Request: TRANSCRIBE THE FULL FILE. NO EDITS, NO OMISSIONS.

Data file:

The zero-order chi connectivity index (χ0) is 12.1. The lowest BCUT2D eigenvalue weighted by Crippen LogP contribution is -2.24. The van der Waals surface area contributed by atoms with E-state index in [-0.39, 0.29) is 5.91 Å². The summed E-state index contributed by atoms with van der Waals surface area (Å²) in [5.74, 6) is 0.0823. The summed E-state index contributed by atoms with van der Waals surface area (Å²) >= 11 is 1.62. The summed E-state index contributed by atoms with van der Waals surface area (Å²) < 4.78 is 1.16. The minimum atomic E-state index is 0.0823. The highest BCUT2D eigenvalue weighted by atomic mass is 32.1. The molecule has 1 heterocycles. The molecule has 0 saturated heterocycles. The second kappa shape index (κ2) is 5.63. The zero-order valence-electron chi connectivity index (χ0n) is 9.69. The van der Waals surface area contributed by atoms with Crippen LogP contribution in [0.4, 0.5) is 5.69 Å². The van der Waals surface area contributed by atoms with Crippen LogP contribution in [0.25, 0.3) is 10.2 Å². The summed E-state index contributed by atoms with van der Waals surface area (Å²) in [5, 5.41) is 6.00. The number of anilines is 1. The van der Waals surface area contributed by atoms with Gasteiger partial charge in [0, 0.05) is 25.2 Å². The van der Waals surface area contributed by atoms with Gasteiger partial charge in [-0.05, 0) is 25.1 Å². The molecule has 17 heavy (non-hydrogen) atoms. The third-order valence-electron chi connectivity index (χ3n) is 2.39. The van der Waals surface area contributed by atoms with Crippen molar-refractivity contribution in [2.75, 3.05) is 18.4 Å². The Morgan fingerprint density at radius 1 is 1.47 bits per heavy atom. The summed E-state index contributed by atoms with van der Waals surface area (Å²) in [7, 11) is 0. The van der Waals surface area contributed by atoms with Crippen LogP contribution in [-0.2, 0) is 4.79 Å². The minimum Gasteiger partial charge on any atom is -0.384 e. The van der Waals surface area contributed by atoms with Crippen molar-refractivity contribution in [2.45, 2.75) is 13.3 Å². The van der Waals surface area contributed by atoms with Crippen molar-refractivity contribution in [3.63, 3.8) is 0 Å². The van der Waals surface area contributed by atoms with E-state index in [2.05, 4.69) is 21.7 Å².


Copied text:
The zero-order chi connectivity index (χ0) is 12.1. The lowest BCUT2D eigenvalue weighted by Crippen LogP contribution is -2.24. The van der Waals surface area contributed by atoms with E-state index in [-0.39, 0.29) is 5.91 Å². The summed E-state index contributed by atoms with van der Waals surface area (Å²) in [5.74, 6) is 0.0823. The summed E-state index contributed by atoms with van der Waals surface area (Å²) >= 11 is 1.62. The summed E-state index contributed by atoms with van der Waals surface area (Å²) < 4.78 is 1.16. The minimum atomic E-state index is 0.0823. The highest BCUT2D eigenvalue weighted by atomic mass is 32.1. The molecule has 1 heterocycles. The molecule has 0 saturated heterocycles. The second kappa shape index (κ2) is 5.63. The zero-order valence-electron chi connectivity index (χ0n) is 9.69. The van der Waals surface area contributed by atoms with Crippen LogP contribution in [0.4, 0.5) is 5.69 Å². The van der Waals surface area contributed by atoms with Crippen LogP contribution in [0.25, 0.3) is 10.2 Å². The summed E-state index contributed by atoms with van der Waals surface area (Å²) in [5, 5.41) is 6.00. The number of anilines is 1. The van der Waals surface area contributed by atoms with Gasteiger partial charge in [0, 0.05) is 25.2 Å². The van der Waals surface area contributed by atoms with Gasteiger partial charge in [-0.05, 0) is 25.1 Å². The molecule has 17 heavy (non-hydrogen) atoms. The third-order valence-electron chi connectivity index (χ3n) is 2.39. The van der Waals surface area contributed by atoms with Crippen molar-refractivity contribution in [2.75, 3.05) is 18.4 Å². The Morgan fingerprint density at radius 1 is 1.47 bits per heavy atom. The summed E-state index contributed by atoms with van der Waals surface area (Å²) in [7, 11) is 0. The van der Waals surface area contributed by atoms with Crippen LogP contribution in [-0.2, 0) is 4.79 Å². The minimum Gasteiger partial charge on any atom is -0.384 e. The van der Waals surface area contributed by atoms with Crippen molar-refractivity contribution in [2.45, 2.75) is 13.3 Å². The van der Waals surface area contributed by atoms with Crippen molar-refractivity contribution in [3.63, 3.8) is 0 Å². The van der Waals surface area contributed by atoms with E-state index in [2.05, 4.69) is 21.7 Å².